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Processing clay tobacco pipes with the archaeology department!

27 February 2014 by Sam Rowe

Copyright National Museums Liverpool

Emily working on the pipe collection

Here is a post from one of our volunteers on the Rainford’s Roots community archaeology project.  Emily spent time with the archaeology team archiving over 8,000 clay pipes; here she explains the stages of recording:

“Step 1. Gain a goodly amount of previous experience with analysing clay tobacco pipes, to be of maximum help to your old university friend and Project Officer.

Step 2. Share out the bags of clay pipe stems between you. All the pipe fragments had already been roughly sorted into stems, bowls, and anything encrusted with metallic kiln-waste. Now the detailed sort begins! This is going to take a lot longer than you might imagine.

Step 3. Study each tiny fragment for the smallest signs of decoration or markings; fingerprints (what an exciting connection to the pipe maker); larger bore-holes (which often means an earlier pipe); glaze; more kiln-waste; and in general anything unusual. Each time a bag of stems is finished, they are counted, weighed, and entered into the Rainford catalogue. The total stem count is around 6,800!

Step 4. Look at the large box of bowl fragments that now need sorting. Try not to feel daunted…

Step 5. Work out a typology for the bowls. Essentially this means seeing what shapes are most common, and which are variations of other shapes. It can help an archaeologist decide how many moulds were being used to make the pipes … and it can also drive an archaeologist mad. Squinting and trying desperately to match up the profiles of bowls is a recipe for indecision!

Sorting through the pipe stems!

Sorting through the pipe stems!

Step 6. Once you’ve figured out your typology, begin sorting the other bowl fragments – if any pieces are big enough to match into the typology, hurrah. If not, examine them closely for any sign of decoration. This takes a full day.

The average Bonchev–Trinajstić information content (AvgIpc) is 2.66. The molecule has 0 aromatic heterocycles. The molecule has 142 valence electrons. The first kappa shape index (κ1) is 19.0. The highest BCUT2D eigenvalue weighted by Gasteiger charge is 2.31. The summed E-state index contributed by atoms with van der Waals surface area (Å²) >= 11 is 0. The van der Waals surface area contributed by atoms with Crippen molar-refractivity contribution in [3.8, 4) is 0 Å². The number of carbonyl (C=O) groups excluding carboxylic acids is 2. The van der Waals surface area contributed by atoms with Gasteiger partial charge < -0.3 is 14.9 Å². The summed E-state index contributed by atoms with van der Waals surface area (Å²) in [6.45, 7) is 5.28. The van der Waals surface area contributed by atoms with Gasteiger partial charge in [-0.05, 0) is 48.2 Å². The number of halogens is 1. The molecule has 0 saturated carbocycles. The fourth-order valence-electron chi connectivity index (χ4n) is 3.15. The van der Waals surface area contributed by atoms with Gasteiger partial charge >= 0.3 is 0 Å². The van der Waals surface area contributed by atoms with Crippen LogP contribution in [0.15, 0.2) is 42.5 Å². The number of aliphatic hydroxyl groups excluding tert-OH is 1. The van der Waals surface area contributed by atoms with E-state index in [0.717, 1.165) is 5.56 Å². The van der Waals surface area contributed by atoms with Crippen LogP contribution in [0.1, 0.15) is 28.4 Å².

Step 7. Begin to recognise the most common patterns on bowls. Basket-weave, fluted lines, lines around the rim, leaves or wheatsheafs running up the back and front of the bowls. ..

Step 8. Become fascinated by the weirder patterns. This is the best bit! Buffalo horns – Freemason symbols – a sunburst! Sometimes the patterns are so eroded or fragmentary they’re unidentifiable: sometimes they’re clear and well-preserved but you don’t know what on earth they mean!

Step 9. Count, weigh, catalogue – just like with the stems, but it takes much longer because so many more bits of bowls are decorated, and need more detailed description. This takes until the end of the week, and the job is barely half-done by then.

Step 10. Leave your friend to finish the job because your time is up, and support her by text message thereafter from afar …

Step 11. Don’t forget to dream about clay pipes and see them every time you blink! Essential step, this.

Step 12. And have fun. It’s the ordinariness of clay tobacco pipes that make them so interesting. They’re not as glamorous as some finds, or as exciting as the actual process of excavation, but they were made and used in everyday life for hundreds of years, and so they can bring you very close to the past.”

Pipe bowl with leaf decorated seams

Pipe bowl with leaf decorated seams

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